Air resistance, also known as drag, is the force that opposes the motion of an object through the air. The air resistance depends on the shape, size, speed, and density of the object and the air. The more air resistance, the more energy is required to overcome it and maintain or increase the speed.
Air resistance is derived from the Latin words for air (aer) and resistance (resistentia). It is a concept in physics that describes how air molecules collide with the surface of a moving object and create friction and pressure.
Air resistance is relevant for all types of cycling, as it affects the performance and efficiency of the bicycle and the cyclist. Air resistance is the main source of resistance for cyclists on flat or downhill terrain, increasing exponentially with speed. Therefore, cyclists may try to reduce their air resistance by using aerodynamic equipment and techniques, as mentioned above.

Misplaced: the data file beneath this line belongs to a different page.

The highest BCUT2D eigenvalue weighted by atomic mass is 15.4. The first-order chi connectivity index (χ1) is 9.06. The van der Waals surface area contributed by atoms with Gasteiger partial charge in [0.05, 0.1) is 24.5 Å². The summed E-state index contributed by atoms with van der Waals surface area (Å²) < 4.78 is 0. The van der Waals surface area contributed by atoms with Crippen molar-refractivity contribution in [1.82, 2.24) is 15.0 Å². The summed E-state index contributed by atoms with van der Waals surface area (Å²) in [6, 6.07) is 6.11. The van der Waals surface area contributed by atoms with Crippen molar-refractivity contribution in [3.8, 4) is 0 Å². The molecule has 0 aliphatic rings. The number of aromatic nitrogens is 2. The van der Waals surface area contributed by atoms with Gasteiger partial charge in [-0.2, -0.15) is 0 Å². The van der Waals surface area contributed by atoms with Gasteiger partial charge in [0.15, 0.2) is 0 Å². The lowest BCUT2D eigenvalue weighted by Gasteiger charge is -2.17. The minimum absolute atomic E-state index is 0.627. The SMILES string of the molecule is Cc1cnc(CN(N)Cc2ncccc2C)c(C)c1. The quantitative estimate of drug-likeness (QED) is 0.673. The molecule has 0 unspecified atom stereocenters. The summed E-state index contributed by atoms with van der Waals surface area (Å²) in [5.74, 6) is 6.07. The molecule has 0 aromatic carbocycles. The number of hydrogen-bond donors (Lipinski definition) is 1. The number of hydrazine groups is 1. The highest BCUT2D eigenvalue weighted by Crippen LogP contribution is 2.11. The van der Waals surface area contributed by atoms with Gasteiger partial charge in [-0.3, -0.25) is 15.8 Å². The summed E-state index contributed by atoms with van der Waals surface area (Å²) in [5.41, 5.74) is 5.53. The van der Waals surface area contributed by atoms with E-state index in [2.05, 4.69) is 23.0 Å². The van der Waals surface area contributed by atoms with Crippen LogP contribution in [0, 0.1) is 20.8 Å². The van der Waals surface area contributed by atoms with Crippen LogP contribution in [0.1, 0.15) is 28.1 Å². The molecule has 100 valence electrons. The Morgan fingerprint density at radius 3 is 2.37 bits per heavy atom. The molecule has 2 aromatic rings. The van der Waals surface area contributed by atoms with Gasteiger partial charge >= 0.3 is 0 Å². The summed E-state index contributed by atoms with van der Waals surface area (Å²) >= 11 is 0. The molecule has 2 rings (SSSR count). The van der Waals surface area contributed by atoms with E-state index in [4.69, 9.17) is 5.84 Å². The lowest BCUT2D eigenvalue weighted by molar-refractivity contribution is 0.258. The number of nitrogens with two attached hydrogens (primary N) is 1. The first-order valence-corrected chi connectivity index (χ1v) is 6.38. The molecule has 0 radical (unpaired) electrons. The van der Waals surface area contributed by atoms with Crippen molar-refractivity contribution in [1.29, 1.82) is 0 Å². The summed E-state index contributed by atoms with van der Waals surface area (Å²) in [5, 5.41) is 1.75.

Some synonyms or related terms for air resistance are drag, wind resistance, or aerodynamic drag.
An example of air resistance in action is the drafting or slipstreaming technique, where cyclists ride closely behind another cyclist or a vehicle to take advantage of the reduced air resistance in their wake. This can help them save energy and increase their speed.
Alex Lee is the founder and editor-at-large of Mr. Mamil. Coming from a professional engineering background, he breaks down technical cycling nuances into an easy-to-understand and digestible format here.
He has been riding road bikes actively for the past 12 years and started racing competitively in the senior category during the summer recently.